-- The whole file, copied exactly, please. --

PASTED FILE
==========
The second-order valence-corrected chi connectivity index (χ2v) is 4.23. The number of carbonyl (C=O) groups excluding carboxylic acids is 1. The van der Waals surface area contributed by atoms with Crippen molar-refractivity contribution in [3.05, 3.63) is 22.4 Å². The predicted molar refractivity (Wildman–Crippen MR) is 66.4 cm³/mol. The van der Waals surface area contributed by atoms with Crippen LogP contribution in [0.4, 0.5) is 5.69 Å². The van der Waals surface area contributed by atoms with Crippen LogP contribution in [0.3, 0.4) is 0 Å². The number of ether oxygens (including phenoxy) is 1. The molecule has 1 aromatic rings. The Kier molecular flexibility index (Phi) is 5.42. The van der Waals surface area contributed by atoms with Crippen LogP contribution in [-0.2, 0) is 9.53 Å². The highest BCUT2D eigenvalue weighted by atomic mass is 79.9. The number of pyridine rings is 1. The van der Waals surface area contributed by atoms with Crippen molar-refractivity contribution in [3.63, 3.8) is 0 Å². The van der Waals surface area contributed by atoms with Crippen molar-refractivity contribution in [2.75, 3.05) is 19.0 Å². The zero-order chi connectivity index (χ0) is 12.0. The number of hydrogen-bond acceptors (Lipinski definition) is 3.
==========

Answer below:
The second-order valence-corrected chi connectivity index (χ2v) is 4.23. The number of carbonyl (C=O) groups excluding carboxylic acids is 1. The van der Waals surface area contributed by atoms with Crippen molar-refractivity contribution in [3.05, 3.63) is 22.4 Å². The predicted molar refractivity (Wildman–Crippen MR) is 66.4 cm³/mol. The van der Waals surface area contributed by atoms with Crippen LogP contribution in [0.4, 0.5) is 5.69 Å². The van der Waals surface area contributed by atoms with Crippen LogP contribution in [0.3, 0.4) is 0 Å². The number of ether oxygens (including phenoxy) is 1. The molecule has 1 aromatic rings. The Kier molecular flexibility index (Phi) is 5.42. The van der Waals surface area contributed by atoms with Crippen LogP contribution in [-0.2, 0) is 9.53 Å². The highest BCUT2D eigenvalue weighted by atomic mass is 79.9. The number of pyridine rings is 1. The van der Waals surface area contributed by atoms with Crippen molar-refractivity contribution in [3.63, 3.8) is 0 Å². The van der Waals surface area contributed by atoms with Crippen molar-refractivity contribution in [2.75, 3.05) is 19.0 Å². The zero-order chi connectivity index (χ0) is 12.0. The number of hydrogen-bond acceptors (Lipinski definition) is 3.